Sitting by the window in a cosy little corner of my room, my workplace ever since the lock-down, pondering about ‘what is clarity (truly) to me?’ and listening to the hum of the first April rain, mango-showers, I ask myself this very question a million times in my head, a question that Kate has posed to each one of us in her reflective post. I rest my chin on the corners of my palm, loll my head from side to side, then berate myself for touching my face, and gaze out at the darkness outside, which mirrors the darkness inside, a power failure, yet again! A purple flash of lighting rushing between monstrous rain clouds in the form of a perfect rectangle of the window dispels the darkness inside while a faint white glow lights up the room only to fade away and, stupidly, I am reminded of the phenomenon of Newton’s Rings, from high school Physics, the fringing effect of light. Concentric rings of light and shadow, distinct and pronounced in the centre, fading with increasing diameter, and I think again of clarity.
Hurriedly I seek my headphones and play ‘Don’t dream it’s over’ by the Crowded House, drum my fingers on the keyboard and tap my feet as the tempo echoes from one ear to another. ‘Only shadows ahead barely clearing the roof; get to know the feeling of liberation and release’. Liberation, shadows, release, clarity, clarity.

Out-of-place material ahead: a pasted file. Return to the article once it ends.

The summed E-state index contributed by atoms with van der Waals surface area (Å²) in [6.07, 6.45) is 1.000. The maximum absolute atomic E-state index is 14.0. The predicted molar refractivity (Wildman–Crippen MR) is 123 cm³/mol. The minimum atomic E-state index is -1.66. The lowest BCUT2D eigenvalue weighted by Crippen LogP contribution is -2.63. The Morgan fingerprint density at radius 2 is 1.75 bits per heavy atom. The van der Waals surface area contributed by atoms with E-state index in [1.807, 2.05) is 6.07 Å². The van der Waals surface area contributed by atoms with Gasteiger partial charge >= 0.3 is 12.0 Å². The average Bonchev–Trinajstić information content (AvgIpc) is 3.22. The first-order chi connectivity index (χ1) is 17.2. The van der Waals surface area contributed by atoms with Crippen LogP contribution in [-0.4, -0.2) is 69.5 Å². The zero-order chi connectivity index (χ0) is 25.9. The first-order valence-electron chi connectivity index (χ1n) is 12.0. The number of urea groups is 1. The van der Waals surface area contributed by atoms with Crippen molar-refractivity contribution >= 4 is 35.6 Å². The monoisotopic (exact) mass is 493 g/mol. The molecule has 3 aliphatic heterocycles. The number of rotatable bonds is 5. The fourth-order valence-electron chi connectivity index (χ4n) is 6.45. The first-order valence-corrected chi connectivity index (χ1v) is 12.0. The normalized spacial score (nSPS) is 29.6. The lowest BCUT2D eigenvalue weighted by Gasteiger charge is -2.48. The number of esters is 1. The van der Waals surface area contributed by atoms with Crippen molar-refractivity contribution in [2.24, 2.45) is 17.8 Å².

Indeed clarity of thoughts-this is it, my Eureka moment!
Having had more time to introspect, to retrospect, to ponder and to reflect, I now see the faint flicker of a warm yellow glow at the end of an imaginary tunnel of my convoluted thought process; I have been sensing the several knots inside my head, that I had tethered with time, loosening. Perhaps a long shot, but I am on the road to understanding what life should truly be; on how little things, a warm cup of tea, a simple meal, a conversation, a shared joke sum up life in ways more than one. I feel less muddled, less weighed down now, ever since I vehemently chose to ignore negativity, pessimism and concentrate on optimism, on positivity, on seeking joy in the simplicity of life, on making my now better for a brighter later. Someone ought to be a hopeless dreamer even if were to mean rowing all by oneself in a lone boat floating in an ocean of despair and despondency. I have been rowing and I, happily, see other boats, gradually converging; I see lamps on these boats lighting up the faces of other lone sailors rowing towards an island at the end of the ocean. There is a lighthouse guiding us, there is a world waiting for foolish dreamers like us.
Certainly, my trajectory has not been, and still is not, straight as that of a comet for I have been swinging, and continue to swing, between the crests of hopefulness and the troughs of hopelessness. I will, but, flatten out my path, I will do all it takes to shine my lamp, I will continue dreaming and hoping, I will let go of people shooting arrows of thoughtlessness that pierce my world, I shall not let them cloak me in their shroud of pessimism and cynicism.
I will walk bare bodied.
I will drape myself in the pure blue of clear skies.
I will cleanse my soul in the sparkling waters of cleaner rivers.
I will let the breeze take away traces of confusion from my thinking and I will dwell in clarity.